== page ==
While I vacillated, the unthinkable happened. I got another call from Mike a week later informing me that Tom had passed away. I was shocked. I had never had anyone so close to me die. A few years earlier a guy who I had hung out with a couple of times in the literary circle had been killed in a motorcycle accident, but this was my inner circle. On Halloween 1990 after putting the newspaper to bed, Tom and I had pulled a Dead Poets’ stunt and snuck into a graveyard to tell ghost stories and recite poetry by candle light (in thematic fashion, it was a black candle I had purchased while on assignment at Renaissance Festival).
Tom’s parents respected what Tom’s wish would have been and held the funeral on Friday the 13 of May. They celebrated his life by bringing in memorabilia from his collection including a large model of the NCC-1701-D. I recognized a number of former Reporter staff there and numerous Free Press staff members at the funeral and we chatted briefly afterwards. We wound up getting together afterwards at the Reporter office to reminisce about Tom and common memories. I had thought of potentially going to the late matinee of The Crow which I knew Tom would have enjoyed, but it felt better to be with his peers.
I then headed home to change out of the black shirt and tie in preparation for a gathering at Mike’s. Shortly after I arrived home, I got the call from my parents. My grandmother (the grandparent I had always been closest too) had a stroke and was in a hospital in Rochester. I wound up crying, it was far too much in too short of a time frame.
I was late to the party, but I showed up and my friends helped console me. I didn’t stay very late as I wanted to get home to be by the phone in case there was another call. As crushed as I already was, I wasn’t optimistic and I was worried that I wouldn’t get a chance to say goodbye like with Tom.
Luckily, my grandmother pulled through with partial paralysis on the right side of her body which meant she wound up listening more than contributing during chats with my aunts about grammar. She was with us for a few more years, and the tears would come back at her funeral during the grandchildren’s eulogies (I spoke about how she inspired me and recited Sonnet 29 from memory as she had turned me on to Shakespeare).
I’ve had a lot of bad days in my life that I haven’t written about, but none have matched May 13, 1994 in terms of initial and enduring emotional impact. I’d never known death that intimately before.
This timeless classic helped me to keep my eye off the abyss in times like those. In true Shakespearean style, it builds through the first and second quatrains, exposing the narrator’s darkest thoughts – feelings of inadequacy, jealousy, and self-loathing. Then in the third quatrain it turns as the narrator considers his loved one and the clouds metaphorically part. The ending couplet completes the swing from depression to joy.
There are times in our lives that we all wish we could do over. That one embarrassing moment that pops into my head at the most inopportune times took place in the wee hours of the morning on a long trip home from Texas.
It was March 30th, 1998. You might think I would remember the date with accuracy because of my paternal grandfather’s funeral that weekend. There are pictures in my head of that day that will stick with me: the Texas countryside in its purple and green splendor instead of the dry husk as I normally saw in the late summer, the creepy guys in robes at the service who were probably free masons or their ilk, my grandfather’s assistant waiting behind the church because he lived in an area where some traditions had not yet entered the modern era, and taking a photo with my cousins, suddenly aware that with the passing of both grandparents, we were now the second generation.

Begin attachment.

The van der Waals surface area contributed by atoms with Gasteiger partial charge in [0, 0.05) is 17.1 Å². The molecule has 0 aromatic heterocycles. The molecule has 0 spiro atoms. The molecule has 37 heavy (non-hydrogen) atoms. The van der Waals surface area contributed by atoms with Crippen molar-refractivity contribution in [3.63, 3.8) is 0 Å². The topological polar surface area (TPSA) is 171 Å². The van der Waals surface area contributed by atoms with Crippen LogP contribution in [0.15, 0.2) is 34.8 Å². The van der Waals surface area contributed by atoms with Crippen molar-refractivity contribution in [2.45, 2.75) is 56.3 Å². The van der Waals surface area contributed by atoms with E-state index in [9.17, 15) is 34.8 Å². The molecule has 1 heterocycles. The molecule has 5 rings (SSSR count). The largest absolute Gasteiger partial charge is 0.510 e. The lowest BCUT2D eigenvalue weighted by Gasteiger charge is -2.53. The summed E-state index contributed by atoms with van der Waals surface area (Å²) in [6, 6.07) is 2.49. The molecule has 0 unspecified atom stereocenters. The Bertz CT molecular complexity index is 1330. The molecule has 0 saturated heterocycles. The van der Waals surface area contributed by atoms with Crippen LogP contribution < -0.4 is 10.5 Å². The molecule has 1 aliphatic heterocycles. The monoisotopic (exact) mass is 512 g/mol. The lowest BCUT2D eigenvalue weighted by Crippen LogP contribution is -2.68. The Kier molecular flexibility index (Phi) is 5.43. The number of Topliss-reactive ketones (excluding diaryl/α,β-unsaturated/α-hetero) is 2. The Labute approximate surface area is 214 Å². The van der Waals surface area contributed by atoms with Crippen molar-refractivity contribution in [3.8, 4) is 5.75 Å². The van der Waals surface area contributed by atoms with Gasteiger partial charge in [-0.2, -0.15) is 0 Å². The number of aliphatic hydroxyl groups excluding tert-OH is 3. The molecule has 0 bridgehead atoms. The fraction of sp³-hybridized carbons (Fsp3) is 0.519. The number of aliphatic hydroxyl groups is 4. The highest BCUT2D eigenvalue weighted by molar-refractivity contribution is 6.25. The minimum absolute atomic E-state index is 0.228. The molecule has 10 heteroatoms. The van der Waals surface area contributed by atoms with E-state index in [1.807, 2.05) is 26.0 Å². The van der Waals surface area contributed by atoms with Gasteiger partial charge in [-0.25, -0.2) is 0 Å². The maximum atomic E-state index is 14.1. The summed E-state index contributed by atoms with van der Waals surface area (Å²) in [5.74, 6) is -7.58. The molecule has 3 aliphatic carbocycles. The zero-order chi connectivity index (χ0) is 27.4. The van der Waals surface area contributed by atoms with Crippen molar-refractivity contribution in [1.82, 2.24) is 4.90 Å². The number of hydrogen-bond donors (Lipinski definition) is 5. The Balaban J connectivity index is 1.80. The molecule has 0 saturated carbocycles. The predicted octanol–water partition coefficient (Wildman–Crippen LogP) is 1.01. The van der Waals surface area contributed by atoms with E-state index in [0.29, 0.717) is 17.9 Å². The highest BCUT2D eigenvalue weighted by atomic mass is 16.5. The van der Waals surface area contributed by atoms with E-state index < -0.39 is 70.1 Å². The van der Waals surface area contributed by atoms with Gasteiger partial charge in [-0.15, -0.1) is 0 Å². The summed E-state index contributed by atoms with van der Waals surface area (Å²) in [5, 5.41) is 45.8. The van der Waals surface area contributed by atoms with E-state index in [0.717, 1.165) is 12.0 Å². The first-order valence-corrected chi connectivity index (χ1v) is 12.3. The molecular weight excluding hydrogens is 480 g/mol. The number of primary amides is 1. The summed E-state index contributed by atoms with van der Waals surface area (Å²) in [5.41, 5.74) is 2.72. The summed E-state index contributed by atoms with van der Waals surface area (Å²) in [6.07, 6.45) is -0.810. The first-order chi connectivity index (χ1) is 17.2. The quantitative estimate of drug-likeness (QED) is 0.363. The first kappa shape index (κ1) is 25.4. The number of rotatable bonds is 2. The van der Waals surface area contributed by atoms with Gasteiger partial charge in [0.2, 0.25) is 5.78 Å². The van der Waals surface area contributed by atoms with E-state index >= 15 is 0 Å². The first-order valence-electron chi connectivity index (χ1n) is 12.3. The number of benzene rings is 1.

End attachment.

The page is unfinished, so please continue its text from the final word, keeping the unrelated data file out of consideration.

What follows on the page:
It was a sobering experience and a lot to process. I would never again be asked to “come over here and pull my finger” just as there were no more lazy mornings out on the lake in his fishing boat. Long gone were the days when we would try to pull out our baby teeth in Texas because the Texas Tooth Fairy paid double.
The true reason I remember the date is because a tornado had just cut a swath through the heart of south central Minnesota the afternoon prior, doing over $235 million in property damage. I had no idea if my home, office, co-workers, students, or friends were still in one piece. We had seen reports on CNN before we started back, but we did not have wireless Internet like we have today so I was completely in the dark on what was going on.
Somehow in the midst of all this chaos, I was able to sleep as my brother Andy drove the first leg of the trip home. We’d packed all 4 sons and both parents into Mom’s minivan and Dad’s car. The halfway point was in Missouri on an off ramp in a commercial/industrial park, so no convenience stores for about 20 miles either way. Andy got out to stretch his legs and woke me up. I was a bit groggy. It sounded like he said was getting in the van to sleep so I slid over into the driver’s seat and waited for the minivan to take off.
I followed them back over the highway and down the on ramp. They swerved suddenly and then gunned it. I wondered what the commotion was about when my headlights illuminated my brother in the middle of the road with a crazed look on his face. I slammed on the brakes and let him in. As we drove to catch up with my parents he let me in on his harrowing dash down the embankment, over a fence, across 2 lanes of highway and the median, just in time to avoid getting hit by my parents and catch up with me.
My mind started going through all of the possible scenarios given the distance to civilization, the fact that we were in the middle of Missouri in March. I felt so small and so stupid. I didn’t have to worry about keeping myself awake for a couple hours. From the point where we stopped for munchies and gas and explained it to my parents and brothers to somewhere just south of Minnesota, I don’t remember anything – it was just moment after moment of beating myself up mentally while maintaining distance from the minivan’s rear bumper.
The story comes up in conversation now and again. Some times as a joke, but some times I think he remembers the panic and then it’s not so funny. If there is any saving grace to the incident, it’s that the embarrassment eclipses what I felt when I accidentally flashed the girls in my 1st grade class, which up until that point had been my most embarrassing moment.